Lately I’ve been doing a lot of spiritual reading. I try to read novels on our iPad too, but I keep being drawn to the stack of books next to my bed — “The Cloud of Unknowing,” “A Litany of Saints,” “Interior Castle,” “The Long Loneliness,” and the like. I guess I lean toward reading about what I think is at the core of everything else that’s going on — my interior life. I’ve come to rely on these books, and like them so much that I enjoy giving them to other people, which can be tricky when I look for my copy and I can’t find it.
If something is troubling me, maybe my adult kids are going through a breakup or stuck while finding their way, or I’m feeling overwhelmed by work, finances, or just life in general, I always randomly open one of these books and read what’s on the page I opened up to. I do that with the Bible sometimes too. Usually I find something — a paragraph or a sentence that resonates with what’s happening in my life. Then, being such a neurotic thinker, I wonder if I’m making the words fit my situation and they don’t really pertain at all.
Recently I received a copy of the new Ram Dass and Mirabai Bush book, “Walking Each Other Home.” It’s a sort of conversation between the two authors, who are also close friends, about death and dying and love. I can tell already that it’s going to go at the top of the Mount Everest of books on my bedside table.
Ram Dass, the great spiritual teacher who’s now 87, had a massive stroke 20 years ago and has aphasia, impairing his ability to speak. He writes in the book that the experience gave him the “gift of silence.” As he gets closer to death himself, he shares ideas and thoughts on the process of getting there.
He starts the preface by writing, “Dying is the most important thing you do in your life. It’s the great frontier for every one of us. And loving is the art of living as a preparation for dying.”
When I lived in Syracuse and worked closely with a lot of nuns and priests, most of them 20 years or so older than me, I had to attend a lot of funerals. I’m not good at funerals. I always assigned coverage of a funeral to another writer because I either knew the person or just knew I’d be upset by it. When a priest dies, at least in the Syracuse Diocese, at some point after the funeral Mass, all of his brother priests and the bishop gather around his casket and sing “Salve Regina” in Latin. It’s almost like a final serenade, and it really gets to me.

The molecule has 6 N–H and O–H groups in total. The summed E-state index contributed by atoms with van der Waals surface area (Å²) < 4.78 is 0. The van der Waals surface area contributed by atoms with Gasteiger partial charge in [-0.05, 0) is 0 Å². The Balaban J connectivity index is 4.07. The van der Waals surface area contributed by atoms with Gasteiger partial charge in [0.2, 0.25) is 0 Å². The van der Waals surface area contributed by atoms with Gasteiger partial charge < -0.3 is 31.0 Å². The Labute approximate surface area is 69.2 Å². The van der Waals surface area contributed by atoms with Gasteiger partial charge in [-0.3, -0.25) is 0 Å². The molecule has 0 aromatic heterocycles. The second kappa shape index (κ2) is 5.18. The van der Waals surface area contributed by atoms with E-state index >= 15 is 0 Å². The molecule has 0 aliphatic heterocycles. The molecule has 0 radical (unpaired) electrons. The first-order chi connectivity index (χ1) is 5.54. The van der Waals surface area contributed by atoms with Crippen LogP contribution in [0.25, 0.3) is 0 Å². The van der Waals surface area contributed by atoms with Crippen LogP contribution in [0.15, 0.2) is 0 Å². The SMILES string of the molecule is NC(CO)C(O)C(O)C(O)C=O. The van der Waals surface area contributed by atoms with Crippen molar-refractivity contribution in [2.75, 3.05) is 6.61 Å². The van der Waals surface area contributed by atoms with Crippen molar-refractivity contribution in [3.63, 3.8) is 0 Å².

I did experience a fair amount of bedside vigils with friends who were dying, usually of cancer, or sometimes their bodies were just worn out. I knew I was on holy ground when I sat with them in hospice care or at their convent or rectory. They were usually quiet, but their lips would sometimes move silently as if in conversation, and I always wondered who they were talking to. There was a sort of peace with them while they did what could look like the work of dying.
The way to be with someone who’s dying is simple but hard. You don’t have to “do” anything, but you have to “be present.” And if we all knew how to do that with ease, the world would be a whole lot different.
Mirabai Bush writes in the book that she and Dass talked about how to be with a dying person.
“A dying person needs you to be fully there, just being, listening for what is needed with love and kindness, but not trying to impose ideas of how to die. Just being what he [Ram Dass] calls ‘a loving rock.’”
I think that dying takes away all the pretense that builds up between people. It doesn’t get much more real than when we’re confronted with the mortality of someone we love, or our own, I imagine.
We’re lucky to have spiritual guides to help us navigate what appears to be overwhelming on the surface. With all of these books to help us tackle life looming large, we can take from them the words we need when we need them.
The Federated Church announces its fall service hours this week. Sunday, Sept. 2, will be the last Sunday for summer hours, with a short service at 8 am and a full service at 9:30 am. Beginning Sunday, Sept. 9, through to next summer, there will be only one regular Sunday service, starting at 10:30 am. Special services that are held throughout the year will be announced separately, writes my Federated Church correspondent, Herb Ward. The Rev. David Berube, the church’s pastor, invites everyone to experience a service. The church choir is under the direction of the capable Peter Boak, music minister.
Union Chapel wraps up its summer services this coming Sunday as well, Sept. 2, at 10 am; the prelude begins at 9:40 am.
This week the chapel welcomes the Rev. Larry Christian Green Sr., who was pastor of Grace Baptist Church of Waterbury, Conn., from 1984 until his retirement in 2013. His sermon is titled, “Oh, Freedom.”
Born and raised in Virginia, Pastor Green worked as an environmental planner for the Virginia State Water Control Board before entering ministry. He served as pastor at the First Union Baptist Church of Richmond until 1984, when he moved to Connecticut. He was very active in the local community, and served as president of Grace Development Corporation of Waterbury, which developed and operates Grace House, independent-living apartments for seniors.
Green is married to Dr. Dorothy Libron-Green, a retired mathematics professor. They have two children and four grandchildren, and are residents of Sarasota, Fla., and summer residents of Martha’s Vineyard.
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